From guitarist to graduate student
If you had asked Patrick Brooks 15 years ago where he would be today, he never would have said he'd be a philosopher.
But Brooks graduated from the School of Historical, Philosophical and Religious Studies at Arizona State University in 2016 with his bachelor’s degree in philosophy and continues his studies on the subject today. Getting to where he is now has taken him down a few paths.
“I started undergrad at a small liberal arts college in Ohio in 2004 but dropped out in 2007,” Brooks said. “When I first started college, I was a biochemistry major. I took an intro to philosophy course to fulfill a general education requirement and fell in love with philosophy. I found myself spending more and more time reading philosophy and less and less time reading chemistry and biology.”
After taking a step back from his studies in 2007, Brooks took a job in oil and gas for five years. He then left the industry and moved to Austin, Texas, where he played music for a living. While in Texas, he played guitar and wrote and recorded his music until he decided to leave Austin to join the oil and gas industry once more.
“I quickly realized it was a step backwards for me,” Brooks said. “That realization led me to enroll in Arizona State University’s online program. I got laid off from oil and gas shortly after I started at ASU, but that was alright because ASU had just partnered with Starbucks. So I became a barista while I finished my degree online.”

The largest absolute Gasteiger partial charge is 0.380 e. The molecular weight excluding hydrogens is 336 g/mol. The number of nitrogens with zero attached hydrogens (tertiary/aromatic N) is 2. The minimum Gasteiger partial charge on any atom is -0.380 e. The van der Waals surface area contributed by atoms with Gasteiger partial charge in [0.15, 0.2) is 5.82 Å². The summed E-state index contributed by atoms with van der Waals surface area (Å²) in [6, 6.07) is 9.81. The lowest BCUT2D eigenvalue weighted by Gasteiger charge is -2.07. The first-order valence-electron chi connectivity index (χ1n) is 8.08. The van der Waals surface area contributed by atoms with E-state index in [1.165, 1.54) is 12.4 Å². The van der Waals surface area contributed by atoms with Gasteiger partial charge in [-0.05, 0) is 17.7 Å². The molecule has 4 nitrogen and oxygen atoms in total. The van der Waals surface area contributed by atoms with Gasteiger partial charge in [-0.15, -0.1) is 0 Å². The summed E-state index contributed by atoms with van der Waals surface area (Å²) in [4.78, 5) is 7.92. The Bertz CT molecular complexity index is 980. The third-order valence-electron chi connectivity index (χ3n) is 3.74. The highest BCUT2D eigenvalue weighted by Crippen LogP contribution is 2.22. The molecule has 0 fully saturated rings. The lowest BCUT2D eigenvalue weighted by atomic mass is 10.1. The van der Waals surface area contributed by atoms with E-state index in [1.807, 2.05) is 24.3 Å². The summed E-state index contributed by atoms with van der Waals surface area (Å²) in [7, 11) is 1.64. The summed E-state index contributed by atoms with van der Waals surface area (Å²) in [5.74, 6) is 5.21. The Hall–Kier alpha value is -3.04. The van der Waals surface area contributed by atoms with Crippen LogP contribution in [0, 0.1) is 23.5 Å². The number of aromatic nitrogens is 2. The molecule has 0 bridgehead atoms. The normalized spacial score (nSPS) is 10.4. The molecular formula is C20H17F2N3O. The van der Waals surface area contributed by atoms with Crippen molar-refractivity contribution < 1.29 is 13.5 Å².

When it came time to go back to school, Brooks says the obvious choice was to finish his degree in philosophy.
“My time at SHPRSSchool of Historical, Philosophical and Religious Studies was fantastic,” he said. “The philosophy program at ASU really is a great one. The faculty with whom I took courses are all excellent. I'm glad to have worked with them.”
Brooks notes the defining moment in his academic career to be his choice to go back to school after taking 11 years off. It must have been a long enough break, because he didn’t stop his education after he graduated from ASU.
He enrolled in Texas Tech University’s terminal MA in philosophy program. There, he was able to receive full funding for his degree by becoming a teaching assistant.
In the midst of finishing his master’s degree, Brooks found time to apply to PhD programs across the country including Northwestern; University of California, Davis; University of North Carolina; University of Texas and the University of Southern California, among others. Out of these schools, Brooks was admitted into every program and offered full funding.
“I’m over the moon at having been accepted to so many great programs, and I’m especially pleased to have been admitted at USC,” Brooks said. “It’s a bit wild, really. I had this plan of finishing my degree, getting an MA, and then going to a top 10 PhD program. Somehow, this plan has worked out. How often does that happen?”
Brooks points to time management being the most helpful skill he gained while studying for his bachelor’s degree as he moves forward in academia.
“All of the online courses are condensed,” Brooks said. “I was also working about 30 hours a week. It was imperative to make a schedule and stick to it. This has been a tremendous help in my graduate studies.”
As a soon-to-be PhD candidate, he will have to use those skills to get through the rest of his schooling, but as someone who has been a student for a while, now, he had this to say:
“Chances are, you’re not going to be the smartest person in the room. That’s largely out of your control, but you do have control over how hard you work. You should do everything you can to ensure that you are the hardest working person in the room.”